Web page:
Before we get to prognosticating the four major categories, a word on the chances of Philadelphia-area acts. The Philadelphia talent with shots at the biggest awards are "XO Tour Llif3" rapper Lil Uzi Vert, who's up for best new artist, and The War on Drugs, whose A Deeper Understanding is in the running for best rock album.
Do the War On Drugs have a chance of beating out Metallica, Mastodon, Queens of the Stone Age, and Nothing More in their rock category? At least as good of a chance as the Eagles — who they showed their support for on The Tonight Show with Jimmy Fallon this past week — do against the Patriots in Minnesota next week. I'm picking them.
Other locals worth rooting for: Wife and husband duo The Baylor Project, from Mount Laurel in Burlington County, are up for best jazz vocal album for The Journey, and best traditional R&B performance for "Laugh & Move On." Lancaster, Pa. band August Burns Red are up for best metal performance for "Invisible Enemy."
Ardmore's Tony- and Oscar-winning songwriter Benj Pasek is up for awards for the Broadway musical Dear Evan Hansen and the La La Land soundtrack. And Pink, jazzman Christian McBride, comedian Kevin Hart, and R&B singer Musiq Soulchild are also up for Grammys.
On then, to the top four general field categories.
Jay-Z, 4:44; Kendrick Lamar, DAMN.; Bruno Mars, 24K Magic; Lorde, Melodrama; Childish Gambino, "Awaken My Love."
Should win: DAMN. Lamar's rap opus is the leader of the pack, and it's his third great record in a row. He deserves his due.
Will win: 4:44. Much is being made of this year's youthful vibe, but Jay-Z is in fact a 48-year-old elder statesman, who's made his most relevant music in years. That fit the Grammy blueprint. He gets the prize.
Childish Gambino, "Redbone;" Luis Fonsi & Daddy Yankee feat. Justin Beiber, "Despacito;" Jay-Z, "The Story of O.J.;" Kendrick Lamar, "HUMBLE;" Bruno Mars, "24K Magic."
Should win: "HUMBLE." The greatest rapper alive preaching humility. It oughta be a winning combination.
Will win: "Despacito." It's not supposed to be a pure popularity contest, but this super catchy juggernaut not only struck a blow for diversity in a xenophobic time by becoming the first Spanish-language hit to top the Billboard charts since the "Macarena" in 1996. It also tied Mariah Carey and Boyz II Men's record of 16 consecutive weeks atop the charts, with "One Fine Day," also set in 1996.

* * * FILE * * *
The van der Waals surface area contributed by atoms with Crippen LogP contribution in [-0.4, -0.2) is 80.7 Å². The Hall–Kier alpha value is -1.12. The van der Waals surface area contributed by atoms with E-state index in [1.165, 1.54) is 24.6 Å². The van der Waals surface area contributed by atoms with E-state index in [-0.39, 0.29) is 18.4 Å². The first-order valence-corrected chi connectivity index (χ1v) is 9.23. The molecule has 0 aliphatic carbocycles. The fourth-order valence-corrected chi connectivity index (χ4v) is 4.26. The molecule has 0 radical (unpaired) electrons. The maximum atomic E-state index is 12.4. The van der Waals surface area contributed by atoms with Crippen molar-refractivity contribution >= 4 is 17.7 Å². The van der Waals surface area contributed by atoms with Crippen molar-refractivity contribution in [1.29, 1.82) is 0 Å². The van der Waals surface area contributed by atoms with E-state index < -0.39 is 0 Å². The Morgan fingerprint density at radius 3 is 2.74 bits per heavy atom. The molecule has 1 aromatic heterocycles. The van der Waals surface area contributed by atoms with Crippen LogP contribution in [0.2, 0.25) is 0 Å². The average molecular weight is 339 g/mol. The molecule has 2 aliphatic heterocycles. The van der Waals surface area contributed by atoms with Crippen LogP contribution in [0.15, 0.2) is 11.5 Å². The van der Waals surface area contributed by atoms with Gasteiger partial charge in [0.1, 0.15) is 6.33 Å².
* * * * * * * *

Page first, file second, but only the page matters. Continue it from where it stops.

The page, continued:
(This is a songwriter's award, but I'm going to list the artist rather than the full credits because in some cases in these days of songwriting-by-committee, the list of contributors is often absurdly long.)
Luis Fonsi & Daddy Yankee feat. Justin Beiber, "Despacito;" Jay-Z, "4:44;" Julia Michaels, "Issues;" Logic feat. Alessia Cara and Khalid, "1-800-273-8255;" Bruno Mars, "That's What I Like."
Should win: "4:44" Beyonce's husband is worthy of props for the prostrate apology that's the centerpiece of his understated, superbly crafted and cohesive collaborative album with producer and cowriter No I.D.
Will win: Tough call. I'll go with Jay-Z, though I wouldn't be surprised if the life affirming message of "1-800-273-8255" — the number of the National Suicide Prevention Hotline — carries the day.
Alessia Cara, Khalid, Lil Uzi Vert, Julia Michaels, SZA.
Should win: SZA. Ctrl, the 2017 album by the Maplewood, N.J., songwriter and singer born Solana Rowe, makes the most impressive and consistent artistic statement among this bunch.